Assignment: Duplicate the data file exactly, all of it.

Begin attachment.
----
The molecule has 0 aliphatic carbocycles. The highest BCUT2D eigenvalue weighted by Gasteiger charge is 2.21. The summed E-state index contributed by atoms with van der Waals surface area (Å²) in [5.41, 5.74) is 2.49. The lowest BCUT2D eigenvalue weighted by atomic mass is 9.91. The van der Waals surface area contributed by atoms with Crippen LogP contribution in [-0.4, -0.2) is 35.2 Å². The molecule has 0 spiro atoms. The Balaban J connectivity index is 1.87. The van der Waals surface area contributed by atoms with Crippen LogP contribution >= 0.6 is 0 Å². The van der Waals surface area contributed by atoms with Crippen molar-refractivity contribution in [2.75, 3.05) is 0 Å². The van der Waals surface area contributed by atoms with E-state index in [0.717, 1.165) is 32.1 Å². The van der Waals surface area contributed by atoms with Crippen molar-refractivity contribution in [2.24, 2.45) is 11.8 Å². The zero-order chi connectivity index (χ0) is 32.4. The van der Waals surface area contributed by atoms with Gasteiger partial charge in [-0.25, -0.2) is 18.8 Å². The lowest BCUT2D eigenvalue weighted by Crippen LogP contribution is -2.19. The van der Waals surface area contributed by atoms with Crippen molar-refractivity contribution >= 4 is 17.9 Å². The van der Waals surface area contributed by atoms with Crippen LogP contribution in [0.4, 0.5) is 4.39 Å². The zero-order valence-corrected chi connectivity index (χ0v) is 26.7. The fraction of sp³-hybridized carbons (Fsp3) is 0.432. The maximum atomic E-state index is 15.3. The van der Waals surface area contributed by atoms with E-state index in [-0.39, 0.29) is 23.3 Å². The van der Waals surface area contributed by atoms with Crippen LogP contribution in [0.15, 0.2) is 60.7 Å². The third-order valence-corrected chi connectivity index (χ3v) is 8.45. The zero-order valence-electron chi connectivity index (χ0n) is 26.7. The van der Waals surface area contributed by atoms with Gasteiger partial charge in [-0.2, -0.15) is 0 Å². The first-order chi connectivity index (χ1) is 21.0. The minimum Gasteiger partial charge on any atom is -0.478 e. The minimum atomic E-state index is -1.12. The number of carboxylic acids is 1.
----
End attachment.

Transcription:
The molecule has 0 aliphatic carbocycles. The highest BCUT2D eigenvalue weighted by Gasteiger charge is 2.21. The summed E-state index contributed by atoms with van der Waals surface area (Å²) in [5.41, 5.74) is 2.49. The lowest BCUT2D eigenvalue weighted by atomic mass is 9.91. The van der Waals surface area contributed by atoms with Crippen LogP contribution in [-0.4, -0.2) is 35.2 Å². The molecule has 0 spiro atoms. The Balaban J connectivity index is 1.87. The van der Waals surface area contributed by atoms with Crippen LogP contribution >= 0.6 is 0 Å². The van der Waals surface area contributed by atoms with Crippen molar-refractivity contribution in [2.75, 3.05) is 0 Å². The van der Waals surface area contributed by atoms with E-state index in [0.717, 1.165) is 32.1 Å². The van der Waals surface area contributed by atoms with Crippen molar-refractivity contribution in [2.24, 2.45) is 11.8 Å². The zero-order chi connectivity index (χ0) is 32.4. The van der Waals surface area contributed by atoms with Gasteiger partial charge in [-0.25, -0.2) is 18.8 Å². The lowest BCUT2D eigenvalue weighted by Crippen LogP contribution is -2.19. The van der Waals surface area contributed by atoms with Crippen molar-refractivity contribution >= 4 is 17.9 Å². The van der Waals surface area contributed by atoms with Crippen LogP contribution in [0.4, 0.5) is 4.39 Å². The zero-order valence-corrected chi connectivity index (χ0v) is 26.7. The fraction of sp³-hybridized carbons (Fsp3) is 0.432. The maximum atomic E-state index is 15.3. The van der Waals surface area contributed by atoms with E-state index in [-0.39, 0.29) is 23.3 Å². The van der Waals surface area contributed by atoms with Crippen LogP contribution in [0.15, 0.2) is 60.7 Å². The third-order valence-corrected chi connectivity index (χ3v) is 8.45. The zero-order valence-electron chi connectivity index (χ0n) is 26.7. The van der Waals surface area contributed by atoms with Gasteiger partial charge in [-0.2, -0.15) is 0 Å². The first-order chi connectivity index (χ1) is 21.0. The minimum Gasteiger partial charge on any atom is -0.478 e. The minimum atomic E-state index is -1.12. The number of carboxylic acids is 1.